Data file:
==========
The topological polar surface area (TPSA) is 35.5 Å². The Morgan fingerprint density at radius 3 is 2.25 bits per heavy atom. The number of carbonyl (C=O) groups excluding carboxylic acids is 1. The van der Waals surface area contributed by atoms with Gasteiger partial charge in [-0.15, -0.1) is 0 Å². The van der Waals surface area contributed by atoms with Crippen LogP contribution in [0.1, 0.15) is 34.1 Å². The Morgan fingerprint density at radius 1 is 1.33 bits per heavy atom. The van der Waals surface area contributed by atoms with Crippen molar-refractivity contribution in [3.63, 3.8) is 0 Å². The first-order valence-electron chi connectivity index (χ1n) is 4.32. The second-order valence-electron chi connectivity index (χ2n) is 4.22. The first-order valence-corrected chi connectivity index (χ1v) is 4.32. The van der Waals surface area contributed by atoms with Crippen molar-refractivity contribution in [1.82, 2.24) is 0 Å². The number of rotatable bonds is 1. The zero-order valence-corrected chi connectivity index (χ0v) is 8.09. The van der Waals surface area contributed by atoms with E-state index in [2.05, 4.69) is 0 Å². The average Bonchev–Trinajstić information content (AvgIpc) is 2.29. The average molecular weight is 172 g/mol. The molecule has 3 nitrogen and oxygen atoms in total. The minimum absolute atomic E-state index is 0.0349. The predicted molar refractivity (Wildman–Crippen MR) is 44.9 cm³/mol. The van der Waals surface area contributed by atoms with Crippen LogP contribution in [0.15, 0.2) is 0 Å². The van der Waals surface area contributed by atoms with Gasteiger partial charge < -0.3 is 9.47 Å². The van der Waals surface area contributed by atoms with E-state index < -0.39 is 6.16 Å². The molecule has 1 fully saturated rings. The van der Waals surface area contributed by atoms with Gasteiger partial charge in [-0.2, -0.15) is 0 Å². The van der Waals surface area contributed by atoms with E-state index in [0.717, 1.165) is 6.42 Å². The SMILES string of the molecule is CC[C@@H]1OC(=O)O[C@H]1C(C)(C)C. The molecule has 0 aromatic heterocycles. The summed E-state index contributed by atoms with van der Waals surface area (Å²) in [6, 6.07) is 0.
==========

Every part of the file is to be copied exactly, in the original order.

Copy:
The topological polar surface area (TPSA) is 35.5 Å². The Morgan fingerprint density at radius 3 is 2.25 bits per heavy atom. The number of carbonyl (C=O) groups excluding carboxylic acids is 1. The van der Waals surface area contributed by atoms with Gasteiger partial charge in [-0.15, -0.1) is 0 Å². The van der Waals surface area contributed by atoms with Crippen LogP contribution in [0.1, 0.15) is 34.1 Å². The Morgan fingerprint density at radius 1 is 1.33 bits per heavy atom. The van der Waals surface area contributed by atoms with Crippen molar-refractivity contribution in [3.63, 3.8) is 0 Å². The first-order valence-electron chi connectivity index (χ1n) is 4.32. The second-order valence-electron chi connectivity index (χ2n) is 4.22. The first-order valence-corrected chi connectivity index (χ1v) is 4.32. The van der Waals surface area contributed by atoms with Crippen molar-refractivity contribution in [1.82, 2.24) is 0 Å². The number of rotatable bonds is 1. The zero-order valence-corrected chi connectivity index (χ0v) is 8.09. The van der Waals surface area contributed by atoms with E-state index in [2.05, 4.69) is 0 Å². The average Bonchev–Trinajstić information content (AvgIpc) is 2.29. The average molecular weight is 172 g/mol. The molecule has 3 nitrogen and oxygen atoms in total. The minimum absolute atomic E-state index is 0.0349. The predicted molar refractivity (Wildman–Crippen MR) is 44.9 cm³/mol. The van der Waals surface area contributed by atoms with Crippen LogP contribution in [0.15, 0.2) is 0 Å². The van der Waals surface area contributed by atoms with Gasteiger partial charge < -0.3 is 9.47 Å². The van der Waals surface area contributed by atoms with E-state index < -0.39 is 6.16 Å². The molecule has 1 fully saturated rings. The van der Waals surface area contributed by atoms with Gasteiger partial charge in [-0.2, -0.15) is 0 Å². The van der Waals surface area contributed by atoms with E-state index in [0.717, 1.165) is 6.42 Å². The SMILES string of the molecule is CC[C@@H]1OC(=O)O[C@H]1C(C)(C)C. The molecule has 0 aromatic heterocycles. The summed E-state index contributed by atoms with van der Waals surface area (Å²) in [6, 6.07) is 0.